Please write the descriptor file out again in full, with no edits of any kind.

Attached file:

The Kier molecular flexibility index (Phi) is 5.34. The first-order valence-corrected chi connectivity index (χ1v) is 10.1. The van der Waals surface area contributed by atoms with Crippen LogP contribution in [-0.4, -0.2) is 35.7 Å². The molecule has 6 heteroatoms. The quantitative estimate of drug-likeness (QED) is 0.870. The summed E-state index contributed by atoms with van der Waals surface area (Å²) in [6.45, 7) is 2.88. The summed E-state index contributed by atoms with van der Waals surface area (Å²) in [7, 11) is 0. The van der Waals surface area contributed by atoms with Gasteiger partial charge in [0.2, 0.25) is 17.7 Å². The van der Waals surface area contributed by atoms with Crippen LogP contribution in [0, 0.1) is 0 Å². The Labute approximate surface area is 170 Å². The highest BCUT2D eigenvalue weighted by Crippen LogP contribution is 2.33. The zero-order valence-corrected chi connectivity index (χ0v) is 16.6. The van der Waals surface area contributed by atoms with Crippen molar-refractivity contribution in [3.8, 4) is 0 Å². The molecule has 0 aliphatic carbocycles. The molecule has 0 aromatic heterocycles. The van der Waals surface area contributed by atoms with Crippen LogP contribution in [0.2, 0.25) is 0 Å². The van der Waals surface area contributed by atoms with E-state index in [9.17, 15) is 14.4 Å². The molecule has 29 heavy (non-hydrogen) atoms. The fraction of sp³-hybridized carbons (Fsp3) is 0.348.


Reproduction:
The Kier molecular flexibility index (Phi) is 5.34. The first-order valence-corrected chi connectivity index (χ1v) is 10.1. The van der Waals surface area contributed by atoms with Crippen LogP contribution in [-0.4, -0.2) is 35.7 Å². The molecule has 6 heteroatoms. The quantitative estimate of drug-likeness (QED) is 0.870. The summed E-state index contributed by atoms with van der Waals surface area (Å²) in [6.45, 7) is 2.88. The summed E-state index contributed by atoms with van der Waals surface area (Å²) in [7, 11) is 0. The van der Waals surface area contributed by atoms with Gasteiger partial charge in [0.2, 0.25) is 17.7 Å². The van der Waals surface area contributed by atoms with Crippen LogP contribution in [0, 0.1) is 0 Å². The Labute approximate surface area is 170 Å². The highest BCUT2D eigenvalue weighted by Crippen LogP contribution is 2.33. The zero-order valence-corrected chi connectivity index (χ0v) is 16.6. The van der Waals surface area contributed by atoms with Crippen molar-refractivity contribution in [3.8, 4) is 0 Å². The molecule has 0 aliphatic carbocycles. The molecule has 0 aromatic heterocycles. The van der Waals surface area contributed by atoms with Crippen LogP contribution in [0.2, 0.25) is 0 Å². The van der Waals surface area contributed by atoms with E-state index in [9.17, 15) is 14.4 Å². The molecule has 29 heavy (non-hydrogen) atoms. The fraction of sp³-hybridized carbons (Fsp3) is 0.348.